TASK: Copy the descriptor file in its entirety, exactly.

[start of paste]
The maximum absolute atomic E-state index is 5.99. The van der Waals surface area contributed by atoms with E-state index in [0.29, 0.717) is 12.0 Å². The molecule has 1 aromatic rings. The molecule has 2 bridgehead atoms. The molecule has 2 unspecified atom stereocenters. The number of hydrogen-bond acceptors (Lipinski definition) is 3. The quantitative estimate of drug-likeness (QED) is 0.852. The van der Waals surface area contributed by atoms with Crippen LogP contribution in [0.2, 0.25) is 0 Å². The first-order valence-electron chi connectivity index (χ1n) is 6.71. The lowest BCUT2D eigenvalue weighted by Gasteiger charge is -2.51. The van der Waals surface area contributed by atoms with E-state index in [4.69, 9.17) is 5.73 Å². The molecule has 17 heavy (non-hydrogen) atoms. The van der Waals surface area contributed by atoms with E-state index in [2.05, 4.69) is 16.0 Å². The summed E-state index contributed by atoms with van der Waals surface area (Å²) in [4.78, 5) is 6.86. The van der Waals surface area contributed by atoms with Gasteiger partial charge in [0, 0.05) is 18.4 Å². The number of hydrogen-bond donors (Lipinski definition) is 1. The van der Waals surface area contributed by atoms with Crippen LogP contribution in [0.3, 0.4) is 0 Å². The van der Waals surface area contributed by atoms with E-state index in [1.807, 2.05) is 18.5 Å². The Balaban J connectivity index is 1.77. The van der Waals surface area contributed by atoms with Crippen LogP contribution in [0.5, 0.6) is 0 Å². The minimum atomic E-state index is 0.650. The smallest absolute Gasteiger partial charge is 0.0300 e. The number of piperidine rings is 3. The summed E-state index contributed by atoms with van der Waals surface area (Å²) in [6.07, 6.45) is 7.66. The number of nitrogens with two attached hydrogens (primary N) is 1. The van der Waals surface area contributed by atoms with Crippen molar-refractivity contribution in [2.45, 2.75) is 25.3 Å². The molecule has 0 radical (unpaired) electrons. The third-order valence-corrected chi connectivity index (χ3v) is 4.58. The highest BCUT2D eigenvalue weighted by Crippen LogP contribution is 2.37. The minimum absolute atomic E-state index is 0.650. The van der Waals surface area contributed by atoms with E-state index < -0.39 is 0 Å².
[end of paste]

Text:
The maximum absolute atomic E-state index is 5.99. The van der Waals surface area contributed by atoms with E-state index in [0.29, 0.717) is 12.0 Å². The molecule has 1 aromatic rings. The molecule has 2 bridgehead atoms. The molecule has 2 unspecified atom stereocenters. The number of hydrogen-bond acceptors (Lipinski definition) is 3. The quantitative estimate of drug-likeness (QED) is 0.852. The van der Waals surface area contributed by atoms with Crippen LogP contribution in [0.2, 0.25) is 0 Å². The first-order valence-electron chi connectivity index (χ1n) is 6.71. The lowest BCUT2D eigenvalue weighted by Gasteiger charge is -2.51. The van der Waals surface area contributed by atoms with E-state index in [4.69, 9.17) is 5.73 Å². The molecule has 17 heavy (non-hydrogen) atoms. The van der Waals surface area contributed by atoms with E-state index in [2.05, 4.69) is 16.0 Å². The summed E-state index contributed by atoms with van der Waals surface area (Å²) in [4.78, 5) is 6.86. The van der Waals surface area contributed by atoms with Gasteiger partial charge in [0, 0.05) is 18.4 Å². The number of hydrogen-bond donors (Lipinski definition) is 1. The van der Waals surface area contributed by atoms with Crippen LogP contribution in [0.3, 0.4) is 0 Å². The van der Waals surface area contributed by atoms with E-state index in [1.807, 2.05) is 18.5 Å². The Balaban J connectivity index is 1.77. The van der Waals surface area contributed by atoms with Crippen LogP contribution in [0.5, 0.6) is 0 Å². The minimum atomic E-state index is 0.650. The smallest absolute Gasteiger partial charge is 0.0300 e. The number of piperidine rings is 3. The summed E-state index contributed by atoms with van der Waals surface area (Å²) in [6.07, 6.45) is 7.66. The number of nitrogens with two attached hydrogens (primary N) is 1. The van der Waals surface area contributed by atoms with Crippen molar-refractivity contribution in [2.45, 2.75) is 25.3 Å². The molecule has 0 radical (unpaired) electrons. The third-order valence-corrected chi connectivity index (χ3v) is 4.58. The highest BCUT2D eigenvalue weighted by Crippen LogP contribution is 2.37. The minimum absolute atomic E-state index is 0.650. The van der Waals surface area contributed by atoms with E-state index < -0.39 is 0 Å².